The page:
About the Holiday
August is a perfect time to have fun with the family! The days are long and warm, and there are so many activities to discover. Get away from the heat at a pool, the beach, or on the cool shade of a forest path. Explore your adventurous side while camping or traveling to an unfamiliar town, or increase your knowledge by visiting a science, art, history, or other museum. Before school starts up for another year, get out there and have fun!
Rosie the Raven
By Helga Bansch | Translated by Shelley Tanaka
In a nest high in a tree, a little pink egg among the blue speckled ones hatches a little girl. As soon as all five babies are out of their shells, the hatchling says “Mama and Papa took us under their wings. It was nice and warm there.” The babies are hungry and the little girl, following the example of her brothers and sisters, opens her mouth wide to enjoy the “worms, flies, maggots, and snails.”
As they grow, the little ones “slept, had cawing contests and goofed around.” Because the little girl is always cold, her papa got her a red dress and hat. “‘Our little Rosie,’” Mama called me,” the girl says. Although Rosie and her nest mates are a happy family, Rosie says that “every day others would come and stare at us” as well as offer unsolicited advice: “‘It needs to exercise its wings” or, because they considered Rosie ugly without feathers, “Rub it with birch leaves. That will make its feathers grow.”
Under the critical gaze of these outsiders, Rosie looks at herself and notices for the first time that she is different than her Mama and Papa, her brothers and sisters. Her siblings are already learning how to fly, their caws are wild and resonant, and their feathers are fluffy and soft. In comparison, when Rosie flaps nothing happens, her voice sounds “pitiful,” and she has no fluff.
Rosie “so wanted to be like them” that she beats her “wings over and over.” She caws until she is hoarse and rubs herself with birch leaves until her skin glows green. Soon she decides that “all this was just silly.” “‘I’m just different. And if the others talk about me, what do I care,’” she thinks. Besides, she learns that her “kind of wings are quite useful for other things.”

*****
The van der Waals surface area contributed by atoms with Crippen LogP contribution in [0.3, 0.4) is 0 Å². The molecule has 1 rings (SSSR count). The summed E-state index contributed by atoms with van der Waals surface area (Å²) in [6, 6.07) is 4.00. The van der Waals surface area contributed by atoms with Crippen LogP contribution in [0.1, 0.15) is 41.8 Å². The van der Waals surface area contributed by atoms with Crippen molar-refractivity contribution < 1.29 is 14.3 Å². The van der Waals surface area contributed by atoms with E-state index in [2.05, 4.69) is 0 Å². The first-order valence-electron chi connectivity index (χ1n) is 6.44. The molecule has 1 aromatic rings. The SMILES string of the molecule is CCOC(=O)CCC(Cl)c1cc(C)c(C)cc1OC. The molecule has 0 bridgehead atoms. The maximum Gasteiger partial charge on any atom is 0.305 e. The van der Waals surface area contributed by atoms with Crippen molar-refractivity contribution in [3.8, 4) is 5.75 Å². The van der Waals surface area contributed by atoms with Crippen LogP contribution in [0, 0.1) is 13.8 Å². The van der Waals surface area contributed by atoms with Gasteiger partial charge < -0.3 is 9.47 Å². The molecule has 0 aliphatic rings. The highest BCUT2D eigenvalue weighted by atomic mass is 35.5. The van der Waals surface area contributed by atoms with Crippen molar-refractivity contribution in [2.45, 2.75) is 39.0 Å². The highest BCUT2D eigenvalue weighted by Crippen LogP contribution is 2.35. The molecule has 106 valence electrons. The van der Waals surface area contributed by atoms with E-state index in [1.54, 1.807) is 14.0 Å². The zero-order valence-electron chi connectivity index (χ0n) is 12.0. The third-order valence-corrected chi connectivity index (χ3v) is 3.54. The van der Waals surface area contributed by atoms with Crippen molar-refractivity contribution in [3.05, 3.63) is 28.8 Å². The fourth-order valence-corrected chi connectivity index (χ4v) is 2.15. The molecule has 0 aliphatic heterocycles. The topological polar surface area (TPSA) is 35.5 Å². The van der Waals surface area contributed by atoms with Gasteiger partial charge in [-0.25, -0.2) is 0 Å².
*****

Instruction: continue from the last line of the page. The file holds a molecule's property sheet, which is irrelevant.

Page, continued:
When Rosie’s siblings fly away from the nest after several weeks, the nest seems quiet. As the weeks progress and “the air began to smell like autumn, it was time to set out for the south.” Rosie’s parents practice flying with Rosie on their back until she can ride safely. Finally the day comes when they make the trip, and they find a new home in a tree that is perfect for Rosie to climb. Now it is her job to gather food for the family—which will soon include four new babies.
In her new home Rosie meets a frog who is going to teach her to swim. After their first meeting, the frog asks, “‘So, what are you really?’” “‘I am Rosie the Raven!’” Rosie squawks loudly. Then she goes home and climbs up to her nest in the tree, looking forward to tomorrow.
Helga Bansch’s Rosie the Raven, bathed in tones of beige and black and punctuated with the red of Rosie’s cap and dress, is a quiet, but powerful book of what it means to be different and who defines that difference. The story of the Raven family is all the more eloquent and compelling for its being told through straight narration and not as a fairy tale or fable. The moment when Rosie looks at herself through others’ eyes, but quickly rejects the notion that her identity as a Raven is based on her having wings or feathers as well as her decision to stay with Mama and Papa affirms the idea that the true self is found within.
Bansch’s little Ravens are endearing as they frolic in the nest under the watchful and loving eyes of Mama and Papa. Rosie exudes a strong sense of confidence and happiness that readers will respond to. Bansch’s pages are a mix of panels, collages, and beautiful two-page spreads that give the book a distinctive look and feel. Fields and mountains are created from maps and bits of printed material in a variety of languages that emphasizes the book’s theme. Rosie the Raven could easily become a child’s favorite for bedtime or quiet story time and would be a wonderful addition to home as well as school libraries.
Ages 4 – 8
annick press, 2016 | ISBN 978-1554518340 (Austrian edition Die Rabenrosa: 978-3702658748)
To view more books and artwork by Helga Bansch, visit her website!
Check out more books for children and young adults at annick press!
Family Fun Day Activity